Geographical indications, domain name and business names

What are geographical indications


A GI informs consumers that a product comes from a certain place and has special qualities due to that place of origin, for example, Bordeaux (wine) and Darjeeling (tea). It may be used by all producers or traders whose products originate from that place and which share typical characteristics.




International Legal Framework: Singapore is a member of the World Intellectual Property Organization and WTO. Singapore is also a signatory to the Paris Convention for the Protection of Industrial Property, and the Madrid Protocol concerning the International Registration of Marks.


National Legal Framework: The Geographical Indications Act (Cap. 117B) (“GI Act”) governs GIs in Singapore and came into force on 15 January 1999.


Under Section 2 of the GI Act, a GI means any indication used in trade to identify goods as originating from a place, provided that —


  • “(a) the place is a qualifying country or a region or locality in the qualifying country; and
  •  (b) a given quality, reputation or other characteristic of the goods is essentially attributable to that place”


The GI Act does not provide for registration of GIs. In Singapore, the law protects only the GIs of a country which is a member of the World Trade Organization (WTO), a party to the Paris Convention for the Protection of Industrial Property, or a country designated by the Singapore Government as a qualifying country.


The GI Act provides that an interested party may bring a civil action for false use of a GI by an unauthorised party where, for example:-

  • the goods did not originate in the place indicated in a manner which misleads the public as to the geographical origin of the goods.
  • use of the GI is unfair or dishonest, for example, because it falsely alleges, misleads or confuses the public as to the origin or nature of the product, its manufacturing process, or suitability for purpose or quality; or
  • the GI which is used identifies a wine or spirit does not originate from the place as indicated by the GI. The law provides special protection for wines or spirits; a wine or spirit which does not originate from the place indicated by the GI is never allowed, even if the user were to indicate the actual origin of the wine or spirit.



Domain Name




Domain names ending with “.sg” are registered with the Singapore Network Information Centre Pte Ltd (SGNIC). Foreign entities who wish to register “.sg” domain names must appoint a local party as its representative. We assist our clients in registering “.sg” domain names and also act as the local representative for foreign clients.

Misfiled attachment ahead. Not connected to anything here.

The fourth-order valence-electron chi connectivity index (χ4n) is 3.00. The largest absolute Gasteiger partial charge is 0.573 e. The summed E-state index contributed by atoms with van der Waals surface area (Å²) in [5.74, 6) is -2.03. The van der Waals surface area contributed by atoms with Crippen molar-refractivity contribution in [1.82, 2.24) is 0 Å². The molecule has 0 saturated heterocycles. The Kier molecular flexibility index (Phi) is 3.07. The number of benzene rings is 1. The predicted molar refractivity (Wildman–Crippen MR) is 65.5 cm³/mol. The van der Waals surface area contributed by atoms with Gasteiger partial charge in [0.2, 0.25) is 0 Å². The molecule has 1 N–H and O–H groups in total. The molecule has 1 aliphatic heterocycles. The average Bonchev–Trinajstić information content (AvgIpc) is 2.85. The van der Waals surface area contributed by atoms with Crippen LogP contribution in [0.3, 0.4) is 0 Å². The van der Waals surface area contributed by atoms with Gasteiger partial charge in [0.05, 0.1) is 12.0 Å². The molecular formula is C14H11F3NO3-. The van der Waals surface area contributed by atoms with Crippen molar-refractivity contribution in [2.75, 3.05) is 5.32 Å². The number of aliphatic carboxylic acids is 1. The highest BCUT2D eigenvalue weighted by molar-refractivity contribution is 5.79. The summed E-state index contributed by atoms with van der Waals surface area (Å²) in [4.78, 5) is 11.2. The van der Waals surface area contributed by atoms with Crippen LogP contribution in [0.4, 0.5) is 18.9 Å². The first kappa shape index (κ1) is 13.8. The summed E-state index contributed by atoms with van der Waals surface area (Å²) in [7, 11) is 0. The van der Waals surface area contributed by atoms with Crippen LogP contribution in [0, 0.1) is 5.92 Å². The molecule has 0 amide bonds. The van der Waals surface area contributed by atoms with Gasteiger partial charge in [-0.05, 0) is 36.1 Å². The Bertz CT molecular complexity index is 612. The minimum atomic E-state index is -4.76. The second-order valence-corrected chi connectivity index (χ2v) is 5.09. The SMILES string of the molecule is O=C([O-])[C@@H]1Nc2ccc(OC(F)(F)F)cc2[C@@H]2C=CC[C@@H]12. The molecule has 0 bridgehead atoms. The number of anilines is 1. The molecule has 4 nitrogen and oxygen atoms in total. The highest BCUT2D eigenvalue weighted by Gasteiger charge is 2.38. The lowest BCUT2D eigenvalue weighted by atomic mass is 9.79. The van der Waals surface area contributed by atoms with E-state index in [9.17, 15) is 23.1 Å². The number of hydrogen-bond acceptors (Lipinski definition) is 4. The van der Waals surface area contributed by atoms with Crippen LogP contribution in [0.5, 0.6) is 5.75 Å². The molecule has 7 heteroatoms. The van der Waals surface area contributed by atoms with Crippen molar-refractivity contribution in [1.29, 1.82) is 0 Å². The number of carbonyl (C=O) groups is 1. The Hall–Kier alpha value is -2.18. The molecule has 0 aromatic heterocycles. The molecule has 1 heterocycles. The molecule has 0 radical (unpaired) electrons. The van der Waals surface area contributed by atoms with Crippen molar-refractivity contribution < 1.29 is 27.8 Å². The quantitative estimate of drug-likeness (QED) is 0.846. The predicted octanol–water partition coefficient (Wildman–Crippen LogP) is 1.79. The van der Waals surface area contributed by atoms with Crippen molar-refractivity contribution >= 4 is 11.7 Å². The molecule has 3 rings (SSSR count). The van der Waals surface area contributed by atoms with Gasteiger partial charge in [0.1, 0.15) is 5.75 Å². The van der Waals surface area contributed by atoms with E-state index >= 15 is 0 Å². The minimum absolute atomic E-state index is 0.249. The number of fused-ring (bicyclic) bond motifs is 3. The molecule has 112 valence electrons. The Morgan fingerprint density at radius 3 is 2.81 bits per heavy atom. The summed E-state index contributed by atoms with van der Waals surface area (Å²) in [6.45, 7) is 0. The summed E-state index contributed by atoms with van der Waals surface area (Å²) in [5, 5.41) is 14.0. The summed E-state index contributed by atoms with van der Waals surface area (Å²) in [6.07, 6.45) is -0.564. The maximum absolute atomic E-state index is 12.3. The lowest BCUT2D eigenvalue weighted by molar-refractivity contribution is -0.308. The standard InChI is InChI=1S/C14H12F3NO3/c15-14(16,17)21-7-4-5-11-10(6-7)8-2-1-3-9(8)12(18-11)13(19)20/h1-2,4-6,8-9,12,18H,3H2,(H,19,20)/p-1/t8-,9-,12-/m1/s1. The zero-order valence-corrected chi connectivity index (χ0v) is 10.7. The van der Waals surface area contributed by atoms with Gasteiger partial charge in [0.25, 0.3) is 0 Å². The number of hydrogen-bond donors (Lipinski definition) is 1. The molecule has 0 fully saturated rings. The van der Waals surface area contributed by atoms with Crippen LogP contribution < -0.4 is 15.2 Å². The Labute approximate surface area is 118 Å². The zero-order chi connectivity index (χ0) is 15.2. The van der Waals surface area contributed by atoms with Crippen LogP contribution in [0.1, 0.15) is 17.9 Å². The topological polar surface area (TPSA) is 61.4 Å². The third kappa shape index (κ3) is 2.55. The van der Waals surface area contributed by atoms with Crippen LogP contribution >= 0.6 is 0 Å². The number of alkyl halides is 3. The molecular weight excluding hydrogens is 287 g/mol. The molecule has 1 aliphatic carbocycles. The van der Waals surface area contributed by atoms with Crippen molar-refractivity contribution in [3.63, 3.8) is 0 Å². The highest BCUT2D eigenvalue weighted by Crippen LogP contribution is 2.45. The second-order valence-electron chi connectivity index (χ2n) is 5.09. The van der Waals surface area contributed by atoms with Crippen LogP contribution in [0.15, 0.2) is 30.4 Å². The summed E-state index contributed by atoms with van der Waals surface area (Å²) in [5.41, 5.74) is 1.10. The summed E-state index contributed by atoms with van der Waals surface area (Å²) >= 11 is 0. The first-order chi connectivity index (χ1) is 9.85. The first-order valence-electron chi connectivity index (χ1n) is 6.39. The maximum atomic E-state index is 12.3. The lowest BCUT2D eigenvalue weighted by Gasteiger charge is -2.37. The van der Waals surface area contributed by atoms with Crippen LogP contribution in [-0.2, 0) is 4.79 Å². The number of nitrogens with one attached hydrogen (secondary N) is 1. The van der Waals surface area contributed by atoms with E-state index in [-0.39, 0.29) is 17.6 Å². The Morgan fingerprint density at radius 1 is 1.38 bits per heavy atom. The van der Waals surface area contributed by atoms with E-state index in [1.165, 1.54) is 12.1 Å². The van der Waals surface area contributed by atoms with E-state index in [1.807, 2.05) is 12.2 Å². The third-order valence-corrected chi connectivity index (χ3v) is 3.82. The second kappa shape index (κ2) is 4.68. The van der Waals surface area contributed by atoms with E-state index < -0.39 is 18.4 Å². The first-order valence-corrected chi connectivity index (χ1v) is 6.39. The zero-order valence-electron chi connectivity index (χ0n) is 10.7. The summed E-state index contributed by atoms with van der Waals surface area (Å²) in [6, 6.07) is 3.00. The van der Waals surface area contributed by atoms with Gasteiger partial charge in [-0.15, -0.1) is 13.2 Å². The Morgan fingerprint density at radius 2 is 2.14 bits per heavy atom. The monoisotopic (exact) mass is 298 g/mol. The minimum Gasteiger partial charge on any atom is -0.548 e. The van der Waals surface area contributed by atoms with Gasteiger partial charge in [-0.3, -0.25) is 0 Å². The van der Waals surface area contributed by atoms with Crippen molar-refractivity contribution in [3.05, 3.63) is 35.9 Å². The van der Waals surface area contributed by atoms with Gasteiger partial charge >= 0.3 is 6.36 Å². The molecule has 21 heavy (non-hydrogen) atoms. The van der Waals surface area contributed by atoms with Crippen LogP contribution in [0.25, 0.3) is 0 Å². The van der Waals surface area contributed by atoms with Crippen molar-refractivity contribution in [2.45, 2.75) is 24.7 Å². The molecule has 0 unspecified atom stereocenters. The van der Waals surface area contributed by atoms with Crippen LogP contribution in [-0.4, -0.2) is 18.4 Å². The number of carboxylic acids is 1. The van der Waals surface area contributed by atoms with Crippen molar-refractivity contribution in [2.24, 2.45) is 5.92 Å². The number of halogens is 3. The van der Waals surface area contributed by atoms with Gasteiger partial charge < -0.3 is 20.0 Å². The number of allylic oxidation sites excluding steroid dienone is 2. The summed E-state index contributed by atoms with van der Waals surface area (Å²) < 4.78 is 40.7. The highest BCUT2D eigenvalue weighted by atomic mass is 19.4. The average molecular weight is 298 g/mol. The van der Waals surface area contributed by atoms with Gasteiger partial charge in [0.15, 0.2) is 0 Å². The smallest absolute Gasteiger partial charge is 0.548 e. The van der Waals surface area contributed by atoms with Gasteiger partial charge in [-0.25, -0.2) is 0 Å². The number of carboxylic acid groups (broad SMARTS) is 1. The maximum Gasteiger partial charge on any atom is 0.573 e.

Before registering your domain name, you should conduct a check to see if your domain name is available. This can be done through


There are currently 7 types of “.sg” domain names.

  • .sg


Criteria for registration


When registering your domain name, you should be mindful of the following:-

  • You must be eligible to register the domain. For example, only educational institutions registered with MOE can apply for “” domains;
  • Your domain name must not infringe any trademarks in Singapore;
  • Your domain name must not contain any words which suggest a link to the Government in Singapore;
  • Your domain name must not contain any words or references which are obscene, scandalous, indecent or contrary to law or morality;
  • Your domain name must not contain any geographical names or names of countries.


If a domain name is registered which is identical or similar to a trademark, it may be possible to reclaim or cancel the domain name through a filing a claim under the Singapore Domain Name Dispute Resolution Policy (SDRP) if a “.sg” domain name is involved, or the Uniform Domain-Name Dispute-Resolution Policy (UDRP) if any other domain name is involved.


Business Names




On starting a business, you may wish to register your business or corporate names at the Registry of Companies and Businesses. Such a registration has the effect of preventing others from registering identical or similar businesses or corporate names with the Registry. In appropriate cases, the owner of a well-known trademark may apply to the Registry to change the name of a company or business using the said mark.


Before registering your business name, you may wish to check on the availability of your business name. You should ensure that your business name is not identical or similar to another entity on the Register, or infringe any trademarks in Singapore. You can check the availability of business names by searching ACRA’s online directory of businesses on BizFile.